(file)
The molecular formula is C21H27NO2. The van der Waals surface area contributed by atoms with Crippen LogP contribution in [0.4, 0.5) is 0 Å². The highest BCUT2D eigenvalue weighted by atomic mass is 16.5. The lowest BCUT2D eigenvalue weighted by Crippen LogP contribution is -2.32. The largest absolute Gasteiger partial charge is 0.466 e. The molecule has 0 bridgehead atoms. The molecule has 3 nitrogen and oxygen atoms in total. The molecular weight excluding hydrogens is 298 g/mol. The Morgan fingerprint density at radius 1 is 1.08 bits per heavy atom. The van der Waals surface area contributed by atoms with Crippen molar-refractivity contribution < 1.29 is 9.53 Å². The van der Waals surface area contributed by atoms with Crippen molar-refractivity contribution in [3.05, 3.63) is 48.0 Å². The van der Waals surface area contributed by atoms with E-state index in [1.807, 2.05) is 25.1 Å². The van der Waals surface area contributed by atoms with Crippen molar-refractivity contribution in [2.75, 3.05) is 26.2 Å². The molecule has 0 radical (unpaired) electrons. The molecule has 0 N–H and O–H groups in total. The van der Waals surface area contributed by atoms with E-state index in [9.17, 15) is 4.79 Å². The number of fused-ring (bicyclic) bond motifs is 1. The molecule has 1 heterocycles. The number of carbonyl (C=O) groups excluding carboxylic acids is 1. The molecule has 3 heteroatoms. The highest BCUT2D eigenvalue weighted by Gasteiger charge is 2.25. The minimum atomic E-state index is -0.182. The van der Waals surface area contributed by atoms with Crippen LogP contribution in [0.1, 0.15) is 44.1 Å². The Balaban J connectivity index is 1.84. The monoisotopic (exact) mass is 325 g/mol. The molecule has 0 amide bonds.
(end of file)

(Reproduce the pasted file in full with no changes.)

The molecular formula is C21H27NO2. The van der Waals surface area contributed by atoms with Crippen LogP contribution in [0.4, 0.5) is 0 Å². The highest BCUT2D eigenvalue weighted by atomic mass is 16.5. The lowest BCUT2D eigenvalue weighted by Crippen LogP contribution is -2.32. The largest absolute Gasteiger partial charge is 0.466 e. The molecule has 0 bridgehead atoms. The molecule has 3 nitrogen and oxygen atoms in total. The molecular weight excluding hydrogens is 298 g/mol. The Morgan fingerprint density at radius 1 is 1.08 bits per heavy atom. The van der Waals surface area contributed by atoms with Crippen molar-refractivity contribution < 1.29 is 9.53 Å². The van der Waals surface area contributed by atoms with Crippen molar-refractivity contribution in [3.05, 3.63) is 48.0 Å². The van der Waals surface area contributed by atoms with E-state index in [1.807, 2.05) is 25.1 Å². The van der Waals surface area contributed by atoms with Crippen molar-refractivity contribution in [2.75, 3.05) is 26.2 Å². The molecule has 0 radical (unpaired) electrons. The molecule has 0 N–H and O–H groups in total. The van der Waals surface area contributed by atoms with E-state index in [9.17, 15) is 4.79 Å². The number of fused-ring (bicyclic) bond motifs is 1. The molecule has 1 heterocycles. The number of carbonyl (C=O) groups excluding carboxylic acids is 1. The molecule has 3 heteroatoms. The highest BCUT2D eigenvalue weighted by Gasteiger charge is 2.25. The minimum atomic E-state index is -0.182. The van der Waals surface area contributed by atoms with Crippen LogP contribution in [0.1, 0.15) is 44.1 Å². The Balaban J connectivity index is 1.84. The monoisotopic (exact) mass is 325 g/mol. The molecule has 0 amide bonds.